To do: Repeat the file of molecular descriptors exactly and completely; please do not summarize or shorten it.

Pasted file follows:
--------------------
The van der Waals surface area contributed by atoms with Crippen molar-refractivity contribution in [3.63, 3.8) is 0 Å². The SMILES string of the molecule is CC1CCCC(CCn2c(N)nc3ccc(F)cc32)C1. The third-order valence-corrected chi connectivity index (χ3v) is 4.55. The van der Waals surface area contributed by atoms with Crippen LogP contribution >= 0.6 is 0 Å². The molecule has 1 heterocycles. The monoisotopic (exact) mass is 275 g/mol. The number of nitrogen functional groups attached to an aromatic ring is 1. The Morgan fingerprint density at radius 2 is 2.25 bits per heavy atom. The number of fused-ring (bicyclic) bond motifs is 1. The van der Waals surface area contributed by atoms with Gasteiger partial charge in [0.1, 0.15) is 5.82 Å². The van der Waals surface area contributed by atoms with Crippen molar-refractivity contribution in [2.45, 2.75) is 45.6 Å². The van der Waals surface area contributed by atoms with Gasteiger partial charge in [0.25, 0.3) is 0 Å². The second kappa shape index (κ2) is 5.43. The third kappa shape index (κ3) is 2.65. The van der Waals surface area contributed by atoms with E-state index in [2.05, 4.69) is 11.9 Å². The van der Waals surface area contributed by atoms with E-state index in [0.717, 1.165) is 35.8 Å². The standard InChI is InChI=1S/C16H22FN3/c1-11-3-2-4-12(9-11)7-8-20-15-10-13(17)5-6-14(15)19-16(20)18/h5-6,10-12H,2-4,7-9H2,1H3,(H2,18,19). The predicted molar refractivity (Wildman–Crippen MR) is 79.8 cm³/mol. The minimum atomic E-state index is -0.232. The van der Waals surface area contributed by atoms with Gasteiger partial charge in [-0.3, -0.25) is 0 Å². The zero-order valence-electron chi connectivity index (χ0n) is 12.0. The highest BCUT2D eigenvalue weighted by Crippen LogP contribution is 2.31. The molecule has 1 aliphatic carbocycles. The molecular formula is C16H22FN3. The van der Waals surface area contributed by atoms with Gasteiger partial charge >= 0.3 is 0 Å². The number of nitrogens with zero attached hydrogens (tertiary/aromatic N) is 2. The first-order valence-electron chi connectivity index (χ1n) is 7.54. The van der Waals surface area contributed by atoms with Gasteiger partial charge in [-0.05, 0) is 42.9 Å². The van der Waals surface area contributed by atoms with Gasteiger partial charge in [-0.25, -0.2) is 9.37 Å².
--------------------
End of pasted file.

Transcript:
The van der Waals surface area contributed by atoms with Crippen molar-refractivity contribution in [3.63, 3.8) is 0 Å². The SMILES string of the molecule is CC1CCCC(CCn2c(N)nc3ccc(F)cc32)C1. The third-order valence-corrected chi connectivity index (χ3v) is 4.55. The van der Waals surface area contributed by atoms with Crippen LogP contribution >= 0.6 is 0 Å². The molecule has 1 heterocycles. The monoisotopic (exact) mass is 275 g/mol. The number of nitrogen functional groups attached to an aromatic ring is 1. The Morgan fingerprint density at radius 2 is 2.25 bits per heavy atom. The number of fused-ring (bicyclic) bond motifs is 1. The van der Waals surface area contributed by atoms with Gasteiger partial charge in [0.1, 0.15) is 5.82 Å². The van der Waals surface area contributed by atoms with Crippen molar-refractivity contribution in [2.45, 2.75) is 45.6 Å². The van der Waals surface area contributed by atoms with Gasteiger partial charge in [0.25, 0.3) is 0 Å². The second kappa shape index (κ2) is 5.43. The third kappa shape index (κ3) is 2.65. The van der Waals surface area contributed by atoms with E-state index in [2.05, 4.69) is 11.9 Å². The van der Waals surface area contributed by atoms with E-state index in [0.717, 1.165) is 35.8 Å². The standard InChI is InChI=1S/C16H22FN3/c1-11-3-2-4-12(9-11)7-8-20-15-10-13(17)5-6-14(15)19-16(20)18/h5-6,10-12H,2-4,7-9H2,1H3,(H2,18,19). The predicted molar refractivity (Wildman–Crippen MR) is 79.8 cm³/mol. The minimum atomic E-state index is -0.232. The van der Waals surface area contributed by atoms with Gasteiger partial charge in [-0.3, -0.25) is 0 Å². The zero-order valence-electron chi connectivity index (χ0n) is 12.0. The highest BCUT2D eigenvalue weighted by Crippen LogP contribution is 2.31. The molecule has 1 aliphatic carbocycles. The molecular formula is C16H22FN3. The van der Waals surface area contributed by atoms with Gasteiger partial charge >= 0.3 is 0 Å². The number of nitrogens with zero attached hydrogens (tertiary/aromatic N) is 2. The first-order valence-electron chi connectivity index (χ1n) is 7.54. The van der Waals surface area contributed by atoms with Gasteiger partial charge in [-0.05, 0) is 42.9 Å². The van der Waals surface area contributed by atoms with Gasteiger partial charge in [-0.25, -0.2) is 9.37 Å².